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Tom, do you have a feel for that?

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Thomas A. Martin, Kinder Morgan, Inc. - VP and President of Natural Gas Pipelines [62]

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That's a tough one. I mean, I think it really just depends on the timing of additional capacity coming online. I'm not sure I could give you a number. I mean, we should be trending up from here but not a -- I mean, a very steep climb. I think it will just continue to fully grow.

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John David Edwards, Crédit Suisse AG, Research Division - Director in United States Equities Research [63]

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Okay. And then just on the dividend. I know -- have you any more thoughts on kind of a step it up high with the slower growth or step it up not as much and grow it fast? Any kind of preliminary thoughts on dividend policy?

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Richard D. Kinder, Kinder Morgan, Inc. - Executive Chairman [64]

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We're going to step it up high and grow it fast. Just kidding, John. Look, we're going to have more to say on that later in the year. But as we emphasize consistently, we're going to have the firepower, we believe, to significantly raise the dividend. And when we do, we're going to make certain that we -- that, that dividend is strongly covered. And one way of looking at it is we'd like to be able -- in an ordinary year to be able to fund the equity portion of our expansion CapEx out of the cash flow, which would lead to good coverage of whatever dividend we're paying. But we haven't made any detailed decisions on it. And again, as we promised, we're going to do that later this year and get back to you with our outlook for '18.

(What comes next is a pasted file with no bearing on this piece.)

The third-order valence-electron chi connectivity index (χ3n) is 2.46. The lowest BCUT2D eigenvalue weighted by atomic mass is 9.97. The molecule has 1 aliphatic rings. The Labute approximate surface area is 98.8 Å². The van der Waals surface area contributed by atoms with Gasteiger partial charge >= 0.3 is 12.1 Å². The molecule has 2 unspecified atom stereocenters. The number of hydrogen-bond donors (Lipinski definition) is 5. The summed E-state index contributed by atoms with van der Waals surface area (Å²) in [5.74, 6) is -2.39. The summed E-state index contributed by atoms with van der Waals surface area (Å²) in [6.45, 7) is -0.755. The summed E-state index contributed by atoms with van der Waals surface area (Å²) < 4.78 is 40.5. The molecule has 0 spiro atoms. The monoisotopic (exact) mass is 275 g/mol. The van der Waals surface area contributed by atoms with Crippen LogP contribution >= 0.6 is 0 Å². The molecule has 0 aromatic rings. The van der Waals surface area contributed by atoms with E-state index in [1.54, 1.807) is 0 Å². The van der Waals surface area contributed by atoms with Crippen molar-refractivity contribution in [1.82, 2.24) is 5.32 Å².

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John David Edwards, Crédit Suisse AG, Research Division - Director in United States Equities Research [65]

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Okay, great. And then just one other question on Trans Mountain. You may not be able to comment on this but in terms of the timing of the payment. I know at Analyst Day, if I recall correctly, there was discussion about having a good chunk of the promote to be paid upfront versus over the construction process. Any other data points or color you can provide on that?